Island Reach Foundation (2020)
This is a documentary about indigenous activism against climate change and growing collaboration between Third and First World activists to minimize and mitigate catastrophic climate change.
The indigenous communities featured are from Vanuatu, Morocco, Uganda, and Vietnam.
Owing to rising sea levels and a loss of protective coral reefs, the islands of Vanuatu are facing flooding of coastal homes and loss of crops due to salinization* of their soils. They also face more frequent and devastating tropical storms. Their climate activists are working to regenerate their reefs via a process known as “coral gardening.” They are also replanting forests and trying to strengthen ties with first world activists.
Morocco and Uganda are experiencing increased desertification due to decreased rainfall. In Morocco, activists are trying a new technology called “fog harvesting.” They use finely woven nets to trap rainwater, which they collect and pipe to local villagers.
Vietnam is experiencing record heatwaves, droughts, and floods, in addition to salinization of their ground water.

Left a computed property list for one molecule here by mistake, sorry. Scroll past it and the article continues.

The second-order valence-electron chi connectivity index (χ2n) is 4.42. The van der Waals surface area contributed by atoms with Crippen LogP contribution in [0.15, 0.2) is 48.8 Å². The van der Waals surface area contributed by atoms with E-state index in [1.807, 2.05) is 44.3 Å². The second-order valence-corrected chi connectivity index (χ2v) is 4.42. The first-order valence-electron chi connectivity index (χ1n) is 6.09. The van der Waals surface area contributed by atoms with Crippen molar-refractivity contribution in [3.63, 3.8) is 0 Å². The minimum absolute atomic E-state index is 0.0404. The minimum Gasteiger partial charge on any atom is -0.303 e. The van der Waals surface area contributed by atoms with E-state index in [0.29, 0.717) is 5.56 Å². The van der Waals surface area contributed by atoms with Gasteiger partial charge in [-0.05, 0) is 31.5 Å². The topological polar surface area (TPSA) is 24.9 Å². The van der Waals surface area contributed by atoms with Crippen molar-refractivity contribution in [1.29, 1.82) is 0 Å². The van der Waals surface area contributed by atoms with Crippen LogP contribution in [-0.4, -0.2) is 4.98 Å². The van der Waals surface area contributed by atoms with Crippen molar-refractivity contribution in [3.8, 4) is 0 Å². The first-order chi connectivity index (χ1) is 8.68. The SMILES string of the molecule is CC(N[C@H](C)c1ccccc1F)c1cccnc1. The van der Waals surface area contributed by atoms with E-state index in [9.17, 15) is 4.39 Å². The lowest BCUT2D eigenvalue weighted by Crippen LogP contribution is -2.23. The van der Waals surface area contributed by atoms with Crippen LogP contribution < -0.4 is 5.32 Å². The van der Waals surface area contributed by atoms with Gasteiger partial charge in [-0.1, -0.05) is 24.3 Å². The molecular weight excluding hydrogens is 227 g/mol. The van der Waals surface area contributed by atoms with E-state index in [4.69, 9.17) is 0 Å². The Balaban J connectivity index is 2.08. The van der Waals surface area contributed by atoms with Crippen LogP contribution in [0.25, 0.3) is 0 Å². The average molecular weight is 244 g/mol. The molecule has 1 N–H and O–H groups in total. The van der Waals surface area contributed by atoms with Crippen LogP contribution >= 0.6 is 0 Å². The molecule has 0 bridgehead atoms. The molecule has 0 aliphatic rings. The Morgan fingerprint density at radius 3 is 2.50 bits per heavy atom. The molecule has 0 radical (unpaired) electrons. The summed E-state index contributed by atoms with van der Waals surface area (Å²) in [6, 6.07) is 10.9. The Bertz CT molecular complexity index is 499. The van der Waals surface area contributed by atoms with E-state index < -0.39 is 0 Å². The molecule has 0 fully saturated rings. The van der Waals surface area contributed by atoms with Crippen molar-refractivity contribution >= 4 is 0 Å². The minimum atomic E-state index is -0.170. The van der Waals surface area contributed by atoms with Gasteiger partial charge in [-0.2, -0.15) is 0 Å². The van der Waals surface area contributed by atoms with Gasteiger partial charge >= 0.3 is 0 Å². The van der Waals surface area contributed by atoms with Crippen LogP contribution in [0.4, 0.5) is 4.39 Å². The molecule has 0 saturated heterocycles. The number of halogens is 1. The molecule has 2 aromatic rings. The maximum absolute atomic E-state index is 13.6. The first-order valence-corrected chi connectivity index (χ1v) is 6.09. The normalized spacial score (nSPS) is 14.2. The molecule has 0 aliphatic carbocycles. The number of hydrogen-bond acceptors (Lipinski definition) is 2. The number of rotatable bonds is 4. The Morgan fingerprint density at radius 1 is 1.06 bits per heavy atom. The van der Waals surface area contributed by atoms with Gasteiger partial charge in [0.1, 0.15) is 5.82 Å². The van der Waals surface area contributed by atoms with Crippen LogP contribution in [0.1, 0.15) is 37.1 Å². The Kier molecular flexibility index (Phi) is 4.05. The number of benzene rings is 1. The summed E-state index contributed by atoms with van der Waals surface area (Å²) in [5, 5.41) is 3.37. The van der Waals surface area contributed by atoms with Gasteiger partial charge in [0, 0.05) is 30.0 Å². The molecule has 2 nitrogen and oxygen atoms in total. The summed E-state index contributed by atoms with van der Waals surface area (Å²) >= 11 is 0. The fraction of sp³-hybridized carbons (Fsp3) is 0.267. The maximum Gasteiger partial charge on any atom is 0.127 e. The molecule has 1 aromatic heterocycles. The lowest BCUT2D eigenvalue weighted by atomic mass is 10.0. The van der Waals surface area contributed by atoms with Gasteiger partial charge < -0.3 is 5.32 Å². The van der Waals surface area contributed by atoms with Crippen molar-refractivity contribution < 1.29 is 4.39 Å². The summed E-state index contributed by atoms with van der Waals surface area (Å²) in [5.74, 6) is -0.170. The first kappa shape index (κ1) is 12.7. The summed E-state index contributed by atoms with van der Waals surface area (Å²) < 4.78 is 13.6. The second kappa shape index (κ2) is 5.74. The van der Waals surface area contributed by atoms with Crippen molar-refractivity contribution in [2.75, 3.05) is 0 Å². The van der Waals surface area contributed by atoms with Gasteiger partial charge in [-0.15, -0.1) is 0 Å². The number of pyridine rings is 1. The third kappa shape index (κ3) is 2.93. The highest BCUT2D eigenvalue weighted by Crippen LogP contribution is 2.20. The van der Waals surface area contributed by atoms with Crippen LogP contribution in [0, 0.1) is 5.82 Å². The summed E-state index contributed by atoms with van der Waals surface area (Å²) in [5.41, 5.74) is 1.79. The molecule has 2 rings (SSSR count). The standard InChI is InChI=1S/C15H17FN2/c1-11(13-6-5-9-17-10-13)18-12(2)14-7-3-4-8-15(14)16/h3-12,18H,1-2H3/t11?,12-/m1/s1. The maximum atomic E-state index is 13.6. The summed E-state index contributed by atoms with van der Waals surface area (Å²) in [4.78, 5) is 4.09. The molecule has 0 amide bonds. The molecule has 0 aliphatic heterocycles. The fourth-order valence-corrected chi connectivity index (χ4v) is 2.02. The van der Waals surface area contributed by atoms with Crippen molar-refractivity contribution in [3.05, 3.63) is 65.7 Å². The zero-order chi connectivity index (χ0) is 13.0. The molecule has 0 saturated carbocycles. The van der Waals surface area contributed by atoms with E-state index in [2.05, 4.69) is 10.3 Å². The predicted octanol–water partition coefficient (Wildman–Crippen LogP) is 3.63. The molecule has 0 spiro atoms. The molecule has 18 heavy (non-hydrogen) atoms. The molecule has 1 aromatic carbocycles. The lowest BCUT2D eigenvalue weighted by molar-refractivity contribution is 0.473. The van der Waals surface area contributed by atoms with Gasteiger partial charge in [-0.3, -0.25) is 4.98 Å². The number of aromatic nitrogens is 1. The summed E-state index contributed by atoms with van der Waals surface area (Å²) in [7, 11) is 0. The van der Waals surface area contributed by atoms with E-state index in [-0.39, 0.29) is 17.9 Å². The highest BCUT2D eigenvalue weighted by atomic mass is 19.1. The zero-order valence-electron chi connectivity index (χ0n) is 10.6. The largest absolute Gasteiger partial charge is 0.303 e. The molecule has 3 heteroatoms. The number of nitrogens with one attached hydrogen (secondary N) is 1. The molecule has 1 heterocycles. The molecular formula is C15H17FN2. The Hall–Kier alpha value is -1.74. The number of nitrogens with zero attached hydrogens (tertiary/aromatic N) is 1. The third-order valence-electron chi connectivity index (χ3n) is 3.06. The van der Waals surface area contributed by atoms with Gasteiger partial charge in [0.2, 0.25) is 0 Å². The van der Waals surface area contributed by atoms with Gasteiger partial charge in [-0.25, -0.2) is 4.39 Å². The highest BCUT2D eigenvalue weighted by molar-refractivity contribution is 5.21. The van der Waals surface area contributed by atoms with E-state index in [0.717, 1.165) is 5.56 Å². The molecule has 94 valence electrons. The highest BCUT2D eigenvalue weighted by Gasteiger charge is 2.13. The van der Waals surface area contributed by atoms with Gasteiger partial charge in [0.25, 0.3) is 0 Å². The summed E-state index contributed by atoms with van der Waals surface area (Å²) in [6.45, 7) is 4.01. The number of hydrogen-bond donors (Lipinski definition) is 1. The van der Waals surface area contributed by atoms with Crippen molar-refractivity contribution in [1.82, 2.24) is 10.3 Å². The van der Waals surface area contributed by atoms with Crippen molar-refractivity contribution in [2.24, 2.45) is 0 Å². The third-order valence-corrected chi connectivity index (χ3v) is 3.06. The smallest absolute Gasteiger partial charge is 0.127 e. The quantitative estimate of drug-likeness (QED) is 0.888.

Climate activists there have launched a campaign against international banks seeking to fund a new Vietnamese coal plant.
The film also looks at successful climate action campaigns undertaken by Scottish XR members (eg when they occupied the Scottish parliament to hold their own citizens assembly) and climate activists at Standing Rock and in Boston and various Dutch cities.
The filmmakers finish by highlighting an international campaign to pressure the UN to declare ecocide** an international crime subject to International Criminal Court jurisdiction.
*Soil salinization (salinisation) refers to increasing salt concentrations in soil. It’s most often caused seawater contamination (due to rising sea levels).
**Ecocide is criminalized human activity that violates the principles of environmental justice, such as causing extensive damage or destroying ecosystems or harming the health and well-being of a species.